Giving blood during a global pandemic

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Leer en español: Donar sangre durante una pandemia global

Editor’s note: Daily Universe reporter Emily Andersen gave blood on Tuesday, April 7. The American Red Cross routinely seeks volunteers for blood donations and states on its website that giving blood is still safe during the pandemic.

I left my apartment a half-hour early, even though Google said the Orem Red Cross blood donation center would only take me seven minutes to get to. I was nervous, and as I drove I tapped my fingers on the steering wheel. I had never given blood before. A few years ago I donated plasma at one of those places that gives you money every time you come in, but after trying it twice and almost fainting both times, I didn’t go back.

I told myself that this was going to be different. First, I’m not as tiny as I was when I was barely 18, and I’d had a good breakfast, so I figured I didn’t need to worry about fainting. Second, blood donation was more important now than ever, with COVID-19 and everything going on, so I could feel good about performing a much-needed service.

As it turns out, neither of those assurances were completely true.

Immediately upon walking through the door, I was given hand sanitizer and told to hold a thermometer under my tongue. After verifying that I was fever-free, the young man at the door asked if I had an appointment, as the Red Cross is no longer accepting walk-ins. I told him I did, although I’d had a hard time getting it.

There hadn’t been any available appointments for whole blood donation for the next several weeks, so after searching for a time I was available, I had signed up to donate platelets, which is a bit more intense than regular blood donation. During the platelet donation, blood is drawn from one arm, then a machine extracts the platelets from blood before returning the remaining blood components back to the other arm.

A young man, whose name tag read “Stephen,” came over to check me in. After seeing the kind of donation I had signed up for, he asked if I had donated platelets before. I told him I hadn’t and that I had never even donated blood before. After explaining to me that the platelet donation was a two-hour process in which I wouldn’t be able to move either of my arms, Stephen asked if I’d prefer to do a regular whole blood donation since this would be my first time. I agreed that was probably a better idea.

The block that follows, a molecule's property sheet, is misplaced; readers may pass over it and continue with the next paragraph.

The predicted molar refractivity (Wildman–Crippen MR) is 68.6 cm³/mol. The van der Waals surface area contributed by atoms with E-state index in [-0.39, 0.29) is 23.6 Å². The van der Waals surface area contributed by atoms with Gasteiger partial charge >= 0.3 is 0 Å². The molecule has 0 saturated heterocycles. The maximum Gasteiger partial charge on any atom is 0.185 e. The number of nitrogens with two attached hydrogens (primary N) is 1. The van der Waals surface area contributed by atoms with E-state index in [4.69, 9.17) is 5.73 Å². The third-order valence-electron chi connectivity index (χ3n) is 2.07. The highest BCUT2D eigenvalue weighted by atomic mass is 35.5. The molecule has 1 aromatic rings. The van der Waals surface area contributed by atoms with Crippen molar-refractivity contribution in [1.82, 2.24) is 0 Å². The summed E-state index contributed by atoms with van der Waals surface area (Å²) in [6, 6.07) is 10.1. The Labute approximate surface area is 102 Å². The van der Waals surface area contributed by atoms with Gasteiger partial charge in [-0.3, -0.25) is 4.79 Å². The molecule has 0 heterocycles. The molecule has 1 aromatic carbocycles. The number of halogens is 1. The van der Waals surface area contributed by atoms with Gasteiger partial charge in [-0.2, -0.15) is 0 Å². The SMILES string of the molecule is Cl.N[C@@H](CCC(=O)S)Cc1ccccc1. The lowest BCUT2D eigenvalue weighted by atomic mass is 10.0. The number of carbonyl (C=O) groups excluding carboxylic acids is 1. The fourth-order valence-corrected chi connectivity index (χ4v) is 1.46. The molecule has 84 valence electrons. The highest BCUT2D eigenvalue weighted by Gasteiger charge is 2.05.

The check-in process involved a lot more hand sanitizer — I was offered some after touching anything that wasn’t my own body, such as the computer on which I signed my name. Stephen then directed me to a chair, and after taking a minute to find the best vein, hooked me up to the machine.

Daily Universe reporter Emily Andersen donates blood. (Emily Andersen)

For the first few minutes, I asked Stephen about how the donation process has changed since the outbreak of COVID-19. He told me that at first there was a flood of people coming in to donate, mostly because all of the blood drives had been cancelled. Then after the donation center stopped accepting walk-ins, the donations went back to a normal volume, though it is evident from how steadily booked the center is that a lot of people want to help out.

During the time I was there, two different women in masks entered to ask if the center was taking walk-ins. Stephen also mentioned that the demand for blood has actually gone down recently, due to the cancellation of all non-essential surgeries and the fact that with everyone being cooped up in their homes, not as many people are having accidents that leave them severely injured.

Of course, there is always a constant need for blood donations, as is emphasized on the Red Cross website. They’ve dedicated a page on the site to COVID-19 and how it’s affecting blood donation, saying, “In times of crisis, the Red Cross is fortunate to witness the best of humanity as people roll up a sleeve to help those in need. We greatly appreciate the generosity of the public to keep hospital shelves stocked during this uncertain time.” 

I learned a lot from my conversation with Stephen, but after a few minutes, I wasn’t able to say much more. It would seem that regardless of how much weight I’ve gained or what I ate for breakfast, my body doesn’t respond well to having blood taken. I managed to tell Stephen that I didn’t feel well, and almost immediately I felt him pull the needle from my arm. Another woman brought me an apple juice while Stephen bandaged my arm. After resting a bit, I was able to walk over to the rest area, where I rested with my feet on a chair sipping juice for the next 10 or 15 minutes.

Luckily I never lost consciousness. After I started feeling better, Stephen assured me that they’d been able to get a full unit of blood before he’d removed the needle. I was surprised at how glad I was to hear that, and it reminded me of why I’d wanted to do this in the first place.

I grabbed a small bag of crackers from the table, and as I walked out to my car, I reflected on how I’d made a difference. Maybe there wasn’t as big of a need as I had anticipated coming from COVID-19, but there are still always people who need my healthy blood. And though I was left with a slight feeling of dizziness, I remembered that it was nothing compared to what whoever would receive my blood was probably suffering.

According to the Red Cross website, approximately 36,000 units of blood are needed every day in the United States. I had just contributed one of those units. It was a satisfying feeling, knowing that I’m contributing to the general health of other Americans during this time of crisis. I encourage you to do the same.

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